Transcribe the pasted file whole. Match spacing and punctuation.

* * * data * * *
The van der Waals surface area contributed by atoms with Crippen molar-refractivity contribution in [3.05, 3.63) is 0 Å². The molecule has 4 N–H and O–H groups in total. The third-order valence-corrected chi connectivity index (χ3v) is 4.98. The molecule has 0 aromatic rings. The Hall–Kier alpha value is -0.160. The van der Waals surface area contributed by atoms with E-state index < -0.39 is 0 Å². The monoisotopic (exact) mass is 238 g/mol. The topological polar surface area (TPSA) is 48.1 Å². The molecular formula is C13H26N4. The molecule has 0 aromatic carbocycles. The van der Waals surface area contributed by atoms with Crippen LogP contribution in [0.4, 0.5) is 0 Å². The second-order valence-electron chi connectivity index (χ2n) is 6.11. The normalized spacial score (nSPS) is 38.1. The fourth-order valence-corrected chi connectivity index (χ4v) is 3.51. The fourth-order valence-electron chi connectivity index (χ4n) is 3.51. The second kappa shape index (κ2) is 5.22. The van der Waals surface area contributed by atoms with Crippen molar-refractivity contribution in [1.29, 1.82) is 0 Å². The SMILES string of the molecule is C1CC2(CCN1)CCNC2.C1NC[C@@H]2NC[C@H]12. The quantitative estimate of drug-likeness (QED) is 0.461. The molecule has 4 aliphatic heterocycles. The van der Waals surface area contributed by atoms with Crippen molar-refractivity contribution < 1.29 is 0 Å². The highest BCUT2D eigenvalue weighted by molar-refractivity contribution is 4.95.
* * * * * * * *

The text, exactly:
The van der Waals surface area contributed by atoms with Crippen molar-refractivity contribution in [3.05, 3.63) is 0 Å². The molecule has 4 N–H and O–H groups in total. The third-order valence-corrected chi connectivity index (χ3v) is 4.98. The molecule has 0 aromatic rings. The Hall–Kier alpha value is -0.160. The van der Waals surface area contributed by atoms with E-state index < -0.39 is 0 Å². The monoisotopic (exact) mass is 238 g/mol. The topological polar surface area (TPSA) is 48.1 Å². The molecular formula is C13H26N4. The molecule has 0 aromatic carbocycles. The van der Waals surface area contributed by atoms with Crippen LogP contribution in [0.4, 0.5) is 0 Å². The second-order valence-electron chi connectivity index (χ2n) is 6.11. The normalized spacial score (nSPS) is 38.1. The fourth-order valence-corrected chi connectivity index (χ4v) is 3.51. The fourth-order valence-electron chi connectivity index (χ4n) is 3.51. The second kappa shape index (κ2) is 5.22. The van der Waals surface area contributed by atoms with Crippen molar-refractivity contribution in [1.29, 1.82) is 0 Å². The SMILES string of the molecule is C1CC2(CCN1)CCNC2.C1NC[C@@H]2NC[C@H]12. The quantitative estimate of drug-likeness (QED) is 0.461. The molecule has 4 aliphatic heterocycles. The van der Waals surface area contributed by atoms with Crippen molar-refractivity contribution < 1.29 is 0 Å². The highest BCUT2D eigenvalue weighted by molar-refractivity contribution is 4.95.